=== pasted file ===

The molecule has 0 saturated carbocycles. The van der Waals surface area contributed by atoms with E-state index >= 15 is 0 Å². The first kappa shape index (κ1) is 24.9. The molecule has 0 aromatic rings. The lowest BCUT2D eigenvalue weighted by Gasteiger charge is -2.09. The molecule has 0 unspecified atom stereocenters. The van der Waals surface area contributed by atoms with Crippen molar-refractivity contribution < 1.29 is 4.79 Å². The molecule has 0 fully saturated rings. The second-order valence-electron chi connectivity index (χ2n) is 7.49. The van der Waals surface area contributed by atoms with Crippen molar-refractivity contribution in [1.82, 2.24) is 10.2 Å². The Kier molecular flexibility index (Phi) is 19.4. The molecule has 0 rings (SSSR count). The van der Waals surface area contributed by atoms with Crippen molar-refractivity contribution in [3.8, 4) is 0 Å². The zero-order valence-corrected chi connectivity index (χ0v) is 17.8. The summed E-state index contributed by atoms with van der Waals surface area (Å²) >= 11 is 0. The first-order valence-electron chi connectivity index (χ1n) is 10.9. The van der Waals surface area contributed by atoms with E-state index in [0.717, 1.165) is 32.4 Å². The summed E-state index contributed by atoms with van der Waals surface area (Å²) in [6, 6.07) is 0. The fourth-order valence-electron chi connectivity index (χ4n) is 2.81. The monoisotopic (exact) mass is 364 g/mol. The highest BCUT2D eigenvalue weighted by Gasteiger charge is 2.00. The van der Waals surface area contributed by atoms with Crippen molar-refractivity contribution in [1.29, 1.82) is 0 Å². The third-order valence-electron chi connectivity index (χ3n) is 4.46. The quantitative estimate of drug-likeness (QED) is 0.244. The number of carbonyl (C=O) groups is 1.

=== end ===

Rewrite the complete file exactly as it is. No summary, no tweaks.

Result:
The molecule has 0 saturated carbocycles. The van der Waals surface area contributed by atoms with E-state index >= 15 is 0 Å². The first kappa shape index (κ1) is 24.9. The molecule has 0 aromatic rings. The lowest BCUT2D eigenvalue weighted by Gasteiger charge is -2.09. The molecule has 0 unspecified atom stereocenters. The van der Waals surface area contributed by atoms with Crippen molar-refractivity contribution < 1.29 is 4.79 Å². The molecule has 0 fully saturated rings. The second-order valence-electron chi connectivity index (χ2n) is 7.49. The van der Waals surface area contributed by atoms with Crippen molar-refractivity contribution in [1.82, 2.24) is 10.2 Å². The Kier molecular flexibility index (Phi) is 19.4. The molecule has 0 rings (SSSR count). The van der Waals surface area contributed by atoms with Crippen molar-refractivity contribution in [3.8, 4) is 0 Å². The zero-order valence-corrected chi connectivity index (χ0v) is 17.8. The summed E-state index contributed by atoms with van der Waals surface area (Å²) >= 11 is 0. The first-order valence-electron chi connectivity index (χ1n) is 10.9. The van der Waals surface area contributed by atoms with E-state index in [0.717, 1.165) is 32.4 Å². The summed E-state index contributed by atoms with van der Waals surface area (Å²) in [6, 6.07) is 0. The fourth-order valence-electron chi connectivity index (χ4n) is 2.81. The monoisotopic (exact) mass is 364 g/mol. The highest BCUT2D eigenvalue weighted by Gasteiger charge is 2.00. The van der Waals surface area contributed by atoms with Crippen molar-refractivity contribution in [1.29, 1.82) is 0 Å². The third-order valence-electron chi connectivity index (χ3n) is 4.46. The quantitative estimate of drug-likeness (QED) is 0.244. The number of carbonyl (C=O) groups is 1.